"The Fed is pretty secret, you know," said Paul, who leans Libertarian. "Congress doesn't have much say on what's going on over there. They do a lot of hiding.”

That’s right: The Federal Reserve — the ultra-secretive central bank that controls the flow of money in the United States — apparently has monopoly control over the gold, too.

Read the rest of that article for the shocking story I revealed regarding the gold (or lack of it) the Federal Reserve claims is kept at Fort Knox.

It boils down to this: There are many who claim that the Federal Reserve doesn’t want a proper audit because the gold is not there, at least not all of it. Some groups believe that as part of its effort to manipulate the economy, the Federal Reserve has sold the gold. “The gold market is being manipulated by the Fed,” says Gold Anti-Trust Action Committee spokesman Chris Powell. “It’s involved in gold swap agreements with foreign banks. Gold is a major determinant of interest rates.”

An audit would answer this crucial question. Perhaps it’s time to force open the 22-ton door that stands between our alleged gold reserves and the eyes of our elected representatives.

Our neighbors to the north don’t have to worry about any audit because apparently they don’t have any gold to count! On March 4, 2016 The Globe and Mail reported that Canada is out of the gold hoarding business:

Canada’s golden age is over — at least in a manner of speaking.

The latest report on the country’s official international reserves, published Thursday, shows zero gold on the ledger.

The government has been winding down its holdings of the precious metal for years, but this is the first time it has declared itself to be effectively gold-free since the exchange fund account was established in July, 1935.

The Globe and Mail story quotes the opinion of Ian Lee, a professor at the Sprott School of Business at Carleton University in Ottawa, as to why the United States and other countries apparently continue caching the ore. “I think the reason the U.S. Federal Reserve hasn’t sold off more gold is that it knows it would get attacked in Congress,” Lee said.

There are reasons to doubt the professor’s faith in the U.S. Congress.

First, the unelected governors of the unconstitutional central bank have an absolute stranglehold and monopoly over the flow of our nation’s money and credit. Not once since its inception in 1913 has there ever been a thorough audit or an accounting to Congress about its activities.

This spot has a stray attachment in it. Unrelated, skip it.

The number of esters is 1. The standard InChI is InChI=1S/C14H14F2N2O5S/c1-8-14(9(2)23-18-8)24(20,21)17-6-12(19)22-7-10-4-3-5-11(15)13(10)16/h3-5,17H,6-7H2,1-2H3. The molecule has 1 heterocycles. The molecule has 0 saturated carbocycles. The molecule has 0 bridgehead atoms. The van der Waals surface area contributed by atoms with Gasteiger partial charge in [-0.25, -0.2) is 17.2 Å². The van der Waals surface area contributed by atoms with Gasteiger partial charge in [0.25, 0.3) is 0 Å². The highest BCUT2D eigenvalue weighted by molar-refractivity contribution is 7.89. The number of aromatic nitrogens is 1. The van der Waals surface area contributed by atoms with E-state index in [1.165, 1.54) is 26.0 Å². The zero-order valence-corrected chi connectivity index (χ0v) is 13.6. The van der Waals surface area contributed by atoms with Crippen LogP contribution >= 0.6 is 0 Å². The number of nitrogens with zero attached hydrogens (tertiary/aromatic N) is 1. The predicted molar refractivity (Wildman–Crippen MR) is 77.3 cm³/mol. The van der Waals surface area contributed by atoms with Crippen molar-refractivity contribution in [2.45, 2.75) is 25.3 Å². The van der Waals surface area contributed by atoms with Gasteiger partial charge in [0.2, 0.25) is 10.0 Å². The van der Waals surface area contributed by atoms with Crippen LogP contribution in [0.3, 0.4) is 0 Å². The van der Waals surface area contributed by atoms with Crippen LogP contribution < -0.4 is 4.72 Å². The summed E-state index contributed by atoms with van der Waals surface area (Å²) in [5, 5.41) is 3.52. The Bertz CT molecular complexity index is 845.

During its century-long reign over the financial well-being of our country, the Federal Reserve has manipulated our currency until it is nearly worthless. Meanwhile, Congress turns a blind eye and a deaf ear to the crisis and the calls to control it.

The fact is that since that day in 1913, the dollar has lost over 95 percent of its purchasing power. Most, if not all, of this precipitous decline was caused by the monetary policy of the Federal Reserve.

Adding insult to injury, during testimony to Congress in 2009, Ben Bernanke refused to reveal to committee members the names of the institutions that received trillions of dollars in bailout money from the Fed. Later, he told our elected representatives that he would not disclose the identity of the foreign banks that were parties to sweetheart deals with the Federal Reserve.

When it comes to the central bank and its machinations, the fix is in. The Fed — ostensibly a non-profit organization — owns the mint, the money, and sets the terms of the loans it makes to the federal treasury. What’s more, there is no product; there is nothing being loaned other than worthless paper that can never be traded in for anything of value because all that is used to secure the worth of the currency is now owned by the very bankers who control the Federal Reserve.

So, while the World Gold Council may consider the U.S. the world’s largest gold owner, there is no real way of verifying the Fed's possession of even a single ingot until Congress forces the Fed to open its books and then close up shop.